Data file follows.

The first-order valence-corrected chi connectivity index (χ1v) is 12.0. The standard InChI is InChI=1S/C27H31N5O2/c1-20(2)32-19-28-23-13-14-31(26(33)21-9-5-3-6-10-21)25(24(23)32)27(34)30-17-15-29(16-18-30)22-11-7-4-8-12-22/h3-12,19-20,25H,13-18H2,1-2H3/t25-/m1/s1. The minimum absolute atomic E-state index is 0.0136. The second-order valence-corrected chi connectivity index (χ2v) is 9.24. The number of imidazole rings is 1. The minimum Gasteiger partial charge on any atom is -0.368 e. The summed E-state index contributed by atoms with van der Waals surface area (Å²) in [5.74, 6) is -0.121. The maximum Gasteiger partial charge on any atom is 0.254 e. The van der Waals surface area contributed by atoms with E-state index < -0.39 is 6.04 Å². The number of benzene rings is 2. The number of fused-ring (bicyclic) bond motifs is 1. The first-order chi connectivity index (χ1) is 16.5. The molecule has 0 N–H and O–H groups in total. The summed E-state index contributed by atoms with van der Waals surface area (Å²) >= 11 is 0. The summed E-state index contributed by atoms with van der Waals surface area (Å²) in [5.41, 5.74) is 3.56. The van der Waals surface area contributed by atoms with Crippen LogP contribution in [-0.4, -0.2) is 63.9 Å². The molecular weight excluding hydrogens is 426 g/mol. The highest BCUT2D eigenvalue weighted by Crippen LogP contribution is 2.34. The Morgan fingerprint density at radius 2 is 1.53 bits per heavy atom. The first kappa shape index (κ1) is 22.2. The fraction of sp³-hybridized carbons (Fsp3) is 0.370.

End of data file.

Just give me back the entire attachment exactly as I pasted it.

The first-order valence-corrected chi connectivity index (χ1v) is 12.0. The standard InChI is InChI=1S/C27H31N5O2/c1-20(2)32-19-28-23-13-14-31(26(33)21-9-5-3-6-10-21)25(24(23)32)27(34)30-17-15-29(16-18-30)22-11-7-4-8-12-22/h3-12,19-20,25H,13-18H2,1-2H3/t25-/m1/s1. The minimum absolute atomic E-state index is 0.0136. The second-order valence-corrected chi connectivity index (χ2v) is 9.24. The number of imidazole rings is 1. The minimum Gasteiger partial charge on any atom is -0.368 e. The summed E-state index contributed by atoms with van der Waals surface area (Å²) in [5.74, 6) is -0.121. The maximum Gasteiger partial charge on any atom is 0.254 e. The van der Waals surface area contributed by atoms with E-state index < -0.39 is 6.04 Å². The number of benzene rings is 2. The number of fused-ring (bicyclic) bond motifs is 1. The first-order chi connectivity index (χ1) is 16.5. The molecule has 0 N–H and O–H groups in total. The summed E-state index contributed by atoms with van der Waals surface area (Å²) >= 11 is 0. The summed E-state index contributed by atoms with van der Waals surface area (Å²) in [5.41, 5.74) is 3.56. The van der Waals surface area contributed by atoms with Crippen LogP contribution in [-0.4, -0.2) is 63.9 Å². The molecular weight excluding hydrogens is 426 g/mol. The highest BCUT2D eigenvalue weighted by Crippen LogP contribution is 2.34. The Morgan fingerprint density at radius 2 is 1.53 bits per heavy atom. The first kappa shape index (κ1) is 22.2. The fraction of sp³-hybridized carbons (Fsp3) is 0.370.